Nelson offered, "While inaction might seem comfortable and even wise, every course of inaction incurs possible opportunity costs, the economics term that describes the benefits forgone by not taking an alternate path."
If you don't do that solo trip to Europe, you won't see how much you can actually rely on yourself. If you don't trade careers, you'll never see how far you could have gone in your dreams. If you don't put yourself out there and share something creative with the world (poetry reading? art gallery? chilli competition?) you'll never know how many people you could have touched with your thoughts and creations. So go for it!
4. Think About How You Don't Have A Bottomless Pit Of Chances
The next time you back away from a risk biting your fingernails, convince yourself to take a step forward by thinking this point: How many shots do you actually have to try this? It's easy to put something off when you think you can come back to it when you're more ready, but who can guarentee this opportunity will be there when you've finally sorted yourself out?
Grant offered, "The top thing people are saddened by on their deathbeds are regrets. They wish they did more, asked that girl in the coffee shop out, spoke out when they should have, or did what they were passionate about. Don’t regret. Learn and experience. Live. Take the risks you believe in."
5. Focus On Everything That Can Go Right
Instead of focusing on the major explosions and caving roofs that will inevitably happen after you fail, take your decision making process down a different route and think of what will happen if everything goes right.
Lifestyle writer tyler tervooren from self development site Riskology said, "The solution, then, is to trick your brain into plugging the right numbers into the decision computation. One of the easiest ways to get started is to simply ask “What if everything goes right?” rather than the usual opposite."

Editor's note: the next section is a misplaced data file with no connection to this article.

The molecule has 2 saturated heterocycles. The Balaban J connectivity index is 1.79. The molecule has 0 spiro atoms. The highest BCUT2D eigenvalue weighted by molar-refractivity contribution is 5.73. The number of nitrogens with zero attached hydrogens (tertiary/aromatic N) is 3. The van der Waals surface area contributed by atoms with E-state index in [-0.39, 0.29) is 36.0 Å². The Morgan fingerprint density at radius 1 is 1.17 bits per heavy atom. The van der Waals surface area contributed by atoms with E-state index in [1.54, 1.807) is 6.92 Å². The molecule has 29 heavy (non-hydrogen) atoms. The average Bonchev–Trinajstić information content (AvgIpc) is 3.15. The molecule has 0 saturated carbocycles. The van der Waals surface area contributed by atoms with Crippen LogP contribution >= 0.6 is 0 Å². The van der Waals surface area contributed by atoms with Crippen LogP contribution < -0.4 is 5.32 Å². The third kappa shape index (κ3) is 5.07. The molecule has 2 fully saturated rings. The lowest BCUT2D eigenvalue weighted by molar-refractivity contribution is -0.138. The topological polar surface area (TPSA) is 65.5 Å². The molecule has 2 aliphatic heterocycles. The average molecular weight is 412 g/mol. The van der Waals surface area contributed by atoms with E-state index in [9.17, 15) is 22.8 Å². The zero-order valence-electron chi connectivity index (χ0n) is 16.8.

You have just as big of a chance succeeding as you have failing, so help even the scales by not only being aware of the end of the world, but also of the amazingness of when you pull it all off.
6. Think Of This: Risks Are Building Blocks, Not Outcomes
Sure, if you take a leap of faith either A or B will happen. But it usually takes more than one risk to get an actual outcome, so change the script on how you view these jumps into the unknown. You're not only supposed to try that one time - you're supposed to take stock what happened, what worked and didn't, and try better next time. Up to the point you actually do succeed.
Motivational writer Dean Bokhar from self development site Pick the Brain said, "Most of the stuff you try—most of the risks you take — will not work. And that’s OK. Because what doesn’t work today, will lead you towards what works insanely well tomorrow."
7. Keep In Mind That The More You Do It The Easier It Becomes
It's a fact that the more you do something, the less scary it becomes. It becomes familiar, a routine, and the nerves fade away. So while your first risk might seem intense, be comforted with the knowledge that the next time you try it, it'll only be better.
Business writer Christina Desmarais at entrepreneur site Inc, offered, "You can become more comfortable with risk. But it involves practice and developing new habits."
So leap, my friends! Rewards and satisfaction is waiting for you at the bottom.